All Aboard Harvest | High Plains Journal Following Custom Harvesting
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Did you all have a safe and healthy Fourth of July? I hope so! Lady A and Little Man just love the holiday and are a little let down that it has already come and gone. It is rare that we weren’t in the field cutting. The crew in western Kansas got rained out with approximately 60 acres to go so they had the evening off and shot some firecrackers at our headquarters. The children had a fun few days launching fireworks with friends in the neighborhood.

I’m a little behind on the news but that is by purpose to

Western Kansas—The month of June is over and we’re on to July already and I've got my blue header on again. I have dreamed of having 100-bushel wheat to harvest again this year but when I got out west on June 29 I quickly noticed the wheat yields falling way short of last year. The wheat is averaging 30 to 70 bushels per acre and the test weights under 60 pounds per bushel. A freeze in April damaged the wheat crop and no rain has caused the lower results.

I do love it out west and enjoy being

Minneola, Kansas—Sometimes wheat harvesting can seem like a traffic jam ... just when you think you get to start you find yourself sitting still due to weather, spinning your wheels. This year will not be described as stop and go, but instead more like a race. Since we arrived in Oklahoma, it's been non-stop; and once we reached Kansas, we didn't let our foot off the gas. It's been "pedal to the metal" for over a week now, and there are no signs of it letting up till we see the checkered flag fall as we cross

Central Kansas: While we were in south central Kansas, we had the opportunity to host another group from Oklahoma Baptist Homes for Children. This time, it was the young men who came to see the team. They made the trip to Kansas all the way from their Edmond, Oklahoma, campus.

One of the neat things about this group was that some of them had an idea of what they’d experience on their outing. They had visited Jim and Tracy Zeorian last summer so already had the harvest bug. This opened up a level comfort and questions which benefitted all, even

Cheyenne, Oklahoma—It can be hard to avoid the comparison game as the wheat harvest run progresses. We witness and read about other crews moving on north into Kansas as we look at another week or so of cutting in western Oklahoma. It always seems to work out in the end, but there is certainly a feeling of being left behind!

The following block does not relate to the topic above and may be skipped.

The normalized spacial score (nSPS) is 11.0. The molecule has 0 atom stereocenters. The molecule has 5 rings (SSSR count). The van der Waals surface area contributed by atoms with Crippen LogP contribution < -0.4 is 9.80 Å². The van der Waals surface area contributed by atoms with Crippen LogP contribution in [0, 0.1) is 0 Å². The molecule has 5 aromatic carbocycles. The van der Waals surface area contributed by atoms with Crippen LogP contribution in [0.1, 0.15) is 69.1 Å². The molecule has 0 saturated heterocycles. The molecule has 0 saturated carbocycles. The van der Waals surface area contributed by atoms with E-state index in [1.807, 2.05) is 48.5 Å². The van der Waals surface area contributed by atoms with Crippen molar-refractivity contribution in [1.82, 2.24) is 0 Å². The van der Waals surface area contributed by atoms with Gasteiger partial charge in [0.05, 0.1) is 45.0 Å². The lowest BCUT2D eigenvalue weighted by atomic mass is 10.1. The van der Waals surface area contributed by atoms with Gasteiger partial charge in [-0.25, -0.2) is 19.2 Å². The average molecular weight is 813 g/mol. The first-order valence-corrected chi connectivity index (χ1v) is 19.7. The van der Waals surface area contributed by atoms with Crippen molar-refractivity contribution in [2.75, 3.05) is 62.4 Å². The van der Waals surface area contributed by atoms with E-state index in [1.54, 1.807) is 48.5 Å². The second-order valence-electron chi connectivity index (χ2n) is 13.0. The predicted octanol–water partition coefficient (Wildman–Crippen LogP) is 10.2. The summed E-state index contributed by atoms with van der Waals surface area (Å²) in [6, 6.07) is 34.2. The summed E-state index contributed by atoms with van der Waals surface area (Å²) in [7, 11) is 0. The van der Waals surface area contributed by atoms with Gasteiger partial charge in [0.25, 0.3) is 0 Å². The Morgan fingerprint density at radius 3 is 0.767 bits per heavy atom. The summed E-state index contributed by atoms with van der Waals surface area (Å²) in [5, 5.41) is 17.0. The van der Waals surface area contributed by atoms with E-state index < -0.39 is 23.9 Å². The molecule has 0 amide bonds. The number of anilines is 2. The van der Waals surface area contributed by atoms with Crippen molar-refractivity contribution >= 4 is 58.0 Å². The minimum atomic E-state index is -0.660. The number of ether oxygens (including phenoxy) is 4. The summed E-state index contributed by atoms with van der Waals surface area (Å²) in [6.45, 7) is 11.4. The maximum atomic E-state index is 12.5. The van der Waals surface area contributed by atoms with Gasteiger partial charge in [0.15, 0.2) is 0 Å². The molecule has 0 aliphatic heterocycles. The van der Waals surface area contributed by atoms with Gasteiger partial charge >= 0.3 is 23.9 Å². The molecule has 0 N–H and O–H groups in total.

Strong City, OK

Strong City, Oklahoma—The combine works away in the background.

We have been working nonstop as we have been blessed with ideal wheat-cutting weather: dry, hot and windy! We find ourselves so torn on the dry part though—this land is

Dodge City, Kansas—For the first few days of cutting in southern Kansas we were fighting green. The moisture on the loads went 13.3% to 15%.  The fields I’m cutting have big, full wheat heads.  It’s all making over 60 bushels per acre.  The test weights have been 61 to 64 pounds per bushel. We’ve had to cut around some green wheat in the fields and then will have to go back later and get it cut when it’s ready. The wind has been blowing strong for several days. That has helped ripen the wheat right along

Lindsey Orgain

Orgain Harvesting

Lindsey Orgain is somewhat new to the harvest trail.
She and her husband, Jason, have Orgain Harvesting in Cheyenne, Oklahoma.
It is the 11th season in the business, but it was in 2014, two years after she married Jason, that Lindsey decided to quit her job and come aboard full-time for the annual harvest journey.

Brian Jones

Jones Harvesting

For 35 years, Jones Harvesting, based near Greenfield, Iowa, has made an annual trek from Oklahoma to North Dakota, harvesting golden fields of wheat for farmers who have become like family to the Jones family.

Stephanie Cronje

Osowski Ag Service


Janel Schemper

Schemper Harvesting

Janel Schemper was 6 months old when she made her first harvest journey.
“Harvest for me is a way of life,” the third-generation custom cutter said.
Schemper Harvesting, based in Holdrege, Nebraska, goes back more than a half-century, started by her grandfather.

Laura Haffner

High Plains Harvesting

For Laura Haffner, there is not a better way to see the Great Plains.

She and her husband, Ryan, have High Plains Harvesting based in Park, Kansas. The couple, along with their two young children and a crew of about a dozen, travel from Texas to the Canadian border to harvest wheat, canola and peas.


Gleaner Combines